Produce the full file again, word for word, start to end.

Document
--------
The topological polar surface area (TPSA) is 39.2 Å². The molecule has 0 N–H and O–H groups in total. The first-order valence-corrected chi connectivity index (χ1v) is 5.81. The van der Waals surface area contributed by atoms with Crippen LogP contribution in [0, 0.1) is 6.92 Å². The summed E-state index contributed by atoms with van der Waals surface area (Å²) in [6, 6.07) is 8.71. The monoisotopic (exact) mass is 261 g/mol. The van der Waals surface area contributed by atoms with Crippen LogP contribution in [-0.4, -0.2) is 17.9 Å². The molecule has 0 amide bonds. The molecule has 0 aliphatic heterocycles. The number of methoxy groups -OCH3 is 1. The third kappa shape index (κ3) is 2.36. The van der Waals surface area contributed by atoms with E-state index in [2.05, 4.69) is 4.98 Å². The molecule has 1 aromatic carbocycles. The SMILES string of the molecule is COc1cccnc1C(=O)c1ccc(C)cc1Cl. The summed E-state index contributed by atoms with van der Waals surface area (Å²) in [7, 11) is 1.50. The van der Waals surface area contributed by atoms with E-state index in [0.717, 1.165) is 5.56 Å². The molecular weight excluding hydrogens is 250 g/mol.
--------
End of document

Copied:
The topological polar surface area (TPSA) is 39.2 Å². The molecule has 0 N–H and O–H groups in total. The first-order valence-corrected chi connectivity index (χ1v) is 5.81. The van der Waals surface area contributed by atoms with Crippen LogP contribution in [0, 0.1) is 6.92 Å². The summed E-state index contributed by atoms with van der Waals surface area (Å²) in [6, 6.07) is 8.71. The monoisotopic (exact) mass is 261 g/mol. The van der Waals surface area contributed by atoms with Crippen LogP contribution in [-0.4, -0.2) is 17.9 Å². The molecule has 0 amide bonds. The molecule has 0 aliphatic heterocycles. The number of methoxy groups -OCH3 is 1. The third kappa shape index (κ3) is 2.36. The van der Waals surface area contributed by atoms with E-state index in [2.05, 4.69) is 4.98 Å². The molecule has 1 aromatic carbocycles. The SMILES string of the molecule is COc1cccnc1C(=O)c1ccc(C)cc1Cl. The summed E-state index contributed by atoms with van der Waals surface area (Å²) in [7, 11) is 1.50. The van der Waals surface area contributed by atoms with E-state index in [0.717, 1.165) is 5.56 Å². The molecular weight excluding hydrogens is 250 g/mol.